Web neurons

John Middlemas (john@eco.powernet.co.uk)
Tue, 21 May 1996 04:10:24 +0100


Message-Id: <199605210319.EAA02409@power1.powernet.co.uk>
Date: Tue, 21 May 1996 04:10:24 +0100
To: www-html@w3.org
From: john@eco.powernet.co.uk (John Middlemas)
Subject: Web neurons

This is a proposal to add certain extensions to HTML to allow
Web pages themselves to become the central units  of a 
distributed (and local) programming language. 

In other words Web pages would become like the subroutines, procedures, or
functions of other common languages, but with the important difference that
there would be no compulsory return to the source/caller. This is only an
outline proposal.

Suggested extensions to HTML to partly enable this.
---------------------------------------------------

<FIRE  href="target page URL"  INPUTS="...", "...", "...",  ......  > 
<ABORT  href="target page URL">   

the target page can be a local page on the calling machine or
a page on another  Web machine. 

<ARG  cat picture> 	Input 1 is to be called cat picture  
<ARG  my message>	Input 2 is to be called my message
			etc

<IF>  </IF>
<ELSE>  
<ELSEIF>
<FOR>
<WHILE>
<NEXT>

<WAIT  REL=vble  ABS=vble >	

<LOAD href="page URL">
<SAVE href="page URL">

FIRE passes the target  page URL, and inputs, to the target server or
calling machine/browser if the target page is local. The browser or server
must now also interpret the target page and may not even pass it back to the
caller.

INPUTS could be anything - text, jpgs, other URLs, whole pages etc.
They could also tell the target how to operate, e.g.. run in the background
on the target machine, or perhaps also FIRE something back to the caller or
to other pages.

There is a possibility here for say "WebMail". A user (or program) could
easily update/add to another Web site's pages automatically via the INPUTS.
You would see your mail as Web pages on your server site, also with
pictures, etc possible. The whole Internet system simplifies and Email
servers are redundant. Security could be built in.

Having started the target,  the caller page can forget about it. 
The target may return itself to the caller as is done at present or it may
itself FIRE off many other pages (in the background if required) so a chain
reaction can easily be generated. This is similar to how the brain works.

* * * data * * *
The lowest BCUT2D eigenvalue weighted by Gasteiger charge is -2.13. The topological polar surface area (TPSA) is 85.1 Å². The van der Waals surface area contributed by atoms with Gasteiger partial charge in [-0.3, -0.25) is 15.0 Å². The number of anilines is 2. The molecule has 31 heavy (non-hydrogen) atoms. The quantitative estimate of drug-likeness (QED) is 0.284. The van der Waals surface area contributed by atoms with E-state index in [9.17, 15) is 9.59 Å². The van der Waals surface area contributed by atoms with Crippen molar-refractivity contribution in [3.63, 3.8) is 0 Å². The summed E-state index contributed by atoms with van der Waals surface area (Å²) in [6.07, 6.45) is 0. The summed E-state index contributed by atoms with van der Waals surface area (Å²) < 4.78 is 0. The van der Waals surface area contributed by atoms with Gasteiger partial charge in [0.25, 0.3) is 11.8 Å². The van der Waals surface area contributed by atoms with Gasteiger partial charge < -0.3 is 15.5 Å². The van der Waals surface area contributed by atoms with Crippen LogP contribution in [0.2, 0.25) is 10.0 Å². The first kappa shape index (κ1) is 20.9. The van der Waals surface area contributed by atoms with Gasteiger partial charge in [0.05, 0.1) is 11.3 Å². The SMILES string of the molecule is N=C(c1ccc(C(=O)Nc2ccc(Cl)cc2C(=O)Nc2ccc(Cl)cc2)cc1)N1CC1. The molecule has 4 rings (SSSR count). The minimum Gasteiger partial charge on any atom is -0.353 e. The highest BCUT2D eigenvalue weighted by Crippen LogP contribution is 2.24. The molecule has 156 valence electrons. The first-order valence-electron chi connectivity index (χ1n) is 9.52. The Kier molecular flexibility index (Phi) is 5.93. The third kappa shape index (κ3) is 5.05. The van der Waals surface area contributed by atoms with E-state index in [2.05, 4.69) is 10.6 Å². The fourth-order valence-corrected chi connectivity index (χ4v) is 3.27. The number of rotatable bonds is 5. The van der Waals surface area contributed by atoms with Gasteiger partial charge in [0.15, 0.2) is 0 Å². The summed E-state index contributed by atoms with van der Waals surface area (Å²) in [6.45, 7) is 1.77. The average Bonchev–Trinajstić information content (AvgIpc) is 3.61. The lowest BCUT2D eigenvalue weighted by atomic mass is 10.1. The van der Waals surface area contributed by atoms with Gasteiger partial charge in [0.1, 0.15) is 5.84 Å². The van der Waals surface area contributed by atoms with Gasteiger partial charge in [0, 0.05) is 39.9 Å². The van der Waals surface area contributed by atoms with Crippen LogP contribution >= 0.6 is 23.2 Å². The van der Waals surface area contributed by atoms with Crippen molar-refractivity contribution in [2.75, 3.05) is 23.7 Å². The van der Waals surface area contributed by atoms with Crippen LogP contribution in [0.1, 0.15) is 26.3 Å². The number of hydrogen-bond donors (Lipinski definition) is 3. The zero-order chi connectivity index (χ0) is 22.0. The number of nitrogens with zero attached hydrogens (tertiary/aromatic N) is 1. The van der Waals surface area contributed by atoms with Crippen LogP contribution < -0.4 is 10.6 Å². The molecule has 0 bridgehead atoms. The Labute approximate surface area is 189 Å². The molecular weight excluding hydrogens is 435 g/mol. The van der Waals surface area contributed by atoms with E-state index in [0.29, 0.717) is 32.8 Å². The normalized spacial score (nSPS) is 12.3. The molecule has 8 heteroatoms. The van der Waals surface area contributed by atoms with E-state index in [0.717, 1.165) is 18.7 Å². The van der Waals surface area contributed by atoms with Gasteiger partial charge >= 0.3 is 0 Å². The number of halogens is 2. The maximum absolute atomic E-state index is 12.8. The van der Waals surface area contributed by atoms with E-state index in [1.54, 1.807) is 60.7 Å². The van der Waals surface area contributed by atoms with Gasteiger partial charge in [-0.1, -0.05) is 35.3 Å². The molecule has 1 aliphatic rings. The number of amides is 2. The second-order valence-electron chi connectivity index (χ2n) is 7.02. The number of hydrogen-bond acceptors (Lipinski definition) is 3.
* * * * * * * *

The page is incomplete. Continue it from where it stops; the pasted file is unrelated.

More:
ABORT deactivates the target, although a page can also self-deactivate say
after it had finished its task.

It may often be necessary for a target page to take input from several
callers before doing a task. So it is essential that variables are
persistent even when the page goes to hard disc. All variables should be
local to their page. Perhaps they could be stored on the end of the HTML.

<WAIT REL=t > means that at time t after the page was last fired it will
activate on its own for whatever purpose. <WAIT ABS=alarm > reactivates it
at a specific absolute clock time and date. There are probably more
variations required.

LOAD is included so that pages on hard disc likely to be fired can be loaded
into RAM in advance. They are still inactive though.

Huge programming tasks can be performed involving many computers in parallel.

Conventional programming script such as IF, ELSE, etc is now locked up and
local to its Web page where it can do less damage. Logic outside the Web
page is handled by the way Web pages are linked together, similar to a
neural network. 

Very short and simple use of IF, ELSE etc is recommended. The
architecture of the Web page links should control the main logic, i.e. like
a flow chart.

It would be nice to be able to view the system as a map and zoom in for
editing. So each page should have links to all its callers, targets, creator
page, index page, and any local home page(s),  to facilitate tracing and
editing. The map can be constructed from this information. Alternatively,
you could hop from page to page as usual.

Variables would have to be linked into various other HTML commands to enable
the script to actually do anything. Many other HTML extensions would also be
necessary for a complete programming language, e.g. setting a text INPUT
into the HTML page proper.

Why bother with over complex and fragmented languages like C, java
etc when the structure of the Web itself can handle the job
in a simpler and better way; not to mention the parallel and 
distributed aspects.

For example in writing a database application each page could be one data
item of the database e.g "Smith". The  way the pages were linked would
determine the structure of the database and access to it.. There would be a
lot of very small pages using the power of the links!

The above principles can be used to write an operating system so that the
same simple method is used from bottom to top. This is the idea of Plexos
(Plexus Operating System) on which I am currently working
(a plexus is a network of nerves). It is possibly true that these principles
should also be built into the manufacture of microprocessors. If so then it
is sad this has not already been done.

Surely we are not utilising the power already waiting in the Web structure
itself. Hypertext works because it mimics the hyper-dimensional linking in
the brain. Its sucess is not to do with "text".  After all you can link from
jpg's too. But the brain also "processes" inside the neurons and this is not
mimiced on the Web. If we think of a neuron as a Web page then processing
needs adding within the page. A rough first shot at this has been taken
above. The brain has been under development for X billion years so shouldn't
we have tried to copy that ages ago instead of creating BASIC, C, FORTRAN,
and now JAVA!!! 

What do you think?

---------------------------------------
John Middlemas
john@eco.powernet.co.uk